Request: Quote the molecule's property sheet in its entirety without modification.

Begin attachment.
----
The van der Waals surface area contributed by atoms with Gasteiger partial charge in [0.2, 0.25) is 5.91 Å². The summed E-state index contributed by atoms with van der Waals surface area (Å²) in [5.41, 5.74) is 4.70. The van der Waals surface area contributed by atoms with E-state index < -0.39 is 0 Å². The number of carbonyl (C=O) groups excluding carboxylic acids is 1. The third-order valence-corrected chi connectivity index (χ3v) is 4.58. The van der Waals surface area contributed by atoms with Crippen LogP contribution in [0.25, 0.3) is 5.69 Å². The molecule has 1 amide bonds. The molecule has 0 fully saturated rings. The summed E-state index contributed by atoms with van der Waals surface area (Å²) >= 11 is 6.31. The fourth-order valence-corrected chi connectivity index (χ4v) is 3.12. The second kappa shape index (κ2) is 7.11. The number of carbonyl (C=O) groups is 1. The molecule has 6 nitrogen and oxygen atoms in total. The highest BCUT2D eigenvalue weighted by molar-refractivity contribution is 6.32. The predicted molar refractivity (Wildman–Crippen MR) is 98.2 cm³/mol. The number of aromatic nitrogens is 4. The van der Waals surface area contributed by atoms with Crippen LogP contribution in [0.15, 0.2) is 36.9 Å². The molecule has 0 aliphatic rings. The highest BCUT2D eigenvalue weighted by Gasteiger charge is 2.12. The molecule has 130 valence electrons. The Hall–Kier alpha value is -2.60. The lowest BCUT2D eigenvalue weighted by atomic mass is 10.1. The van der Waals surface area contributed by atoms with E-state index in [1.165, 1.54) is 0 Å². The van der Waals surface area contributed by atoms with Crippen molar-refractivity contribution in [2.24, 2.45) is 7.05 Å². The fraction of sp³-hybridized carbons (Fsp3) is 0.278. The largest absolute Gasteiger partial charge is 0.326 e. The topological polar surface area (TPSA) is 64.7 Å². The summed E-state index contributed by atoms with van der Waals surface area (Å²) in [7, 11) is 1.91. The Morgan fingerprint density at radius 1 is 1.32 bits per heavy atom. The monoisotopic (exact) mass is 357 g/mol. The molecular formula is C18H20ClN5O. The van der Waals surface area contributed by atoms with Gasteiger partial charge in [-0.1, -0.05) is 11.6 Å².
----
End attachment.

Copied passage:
The van der Waals surface area contributed by atoms with Gasteiger partial charge in [0.2, 0.25) is 5.91 Å². The summed E-state index contributed by atoms with van der Waals surface area (Å²) in [5.41, 5.74) is 4.70. The van der Waals surface area contributed by atoms with E-state index < -0.39 is 0 Å². The number of carbonyl (C=O) groups excluding carboxylic acids is 1. The third-order valence-corrected chi connectivity index (χ3v) is 4.58. The van der Waals surface area contributed by atoms with Crippen LogP contribution in [0.25, 0.3) is 5.69 Å². The molecule has 1 amide bonds. The molecule has 0 fully saturated rings. The summed E-state index contributed by atoms with van der Waals surface area (Å²) >= 11 is 6.31. The fourth-order valence-corrected chi connectivity index (χ4v) is 3.12. The second kappa shape index (κ2) is 7.11. The number of carbonyl (C=O) groups is 1. The molecule has 6 nitrogen and oxygen atoms in total. The highest BCUT2D eigenvalue weighted by molar-refractivity contribution is 6.32. The predicted molar refractivity (Wildman–Crippen MR) is 98.2 cm³/mol. The number of aromatic nitrogens is 4. The van der Waals surface area contributed by atoms with Crippen LogP contribution in [0.15, 0.2) is 36.9 Å². The molecule has 0 aliphatic rings. The highest BCUT2D eigenvalue weighted by Gasteiger charge is 2.12. The molecule has 130 valence electrons. The Hall–Kier alpha value is -2.60. The lowest BCUT2D eigenvalue weighted by atomic mass is 10.1. The van der Waals surface area contributed by atoms with E-state index in [1.165, 1.54) is 0 Å². The van der Waals surface area contributed by atoms with Crippen molar-refractivity contribution in [2.24, 2.45) is 7.05 Å². The fraction of sp³-hybridized carbons (Fsp3) is 0.278. The largest absolute Gasteiger partial charge is 0.326 e. The topological polar surface area (TPSA) is 64.7 Å². The summed E-state index contributed by atoms with van der Waals surface area (Å²) in [7, 11) is 1.91. The Morgan fingerprint density at radius 1 is 1.32 bits per heavy atom. The monoisotopic (exact) mass is 357 g/mol. The molecular formula is C18H20ClN5O. The van der Waals surface area contributed by atoms with Gasteiger partial charge in [-0.1, -0.05) is 11.6 Å².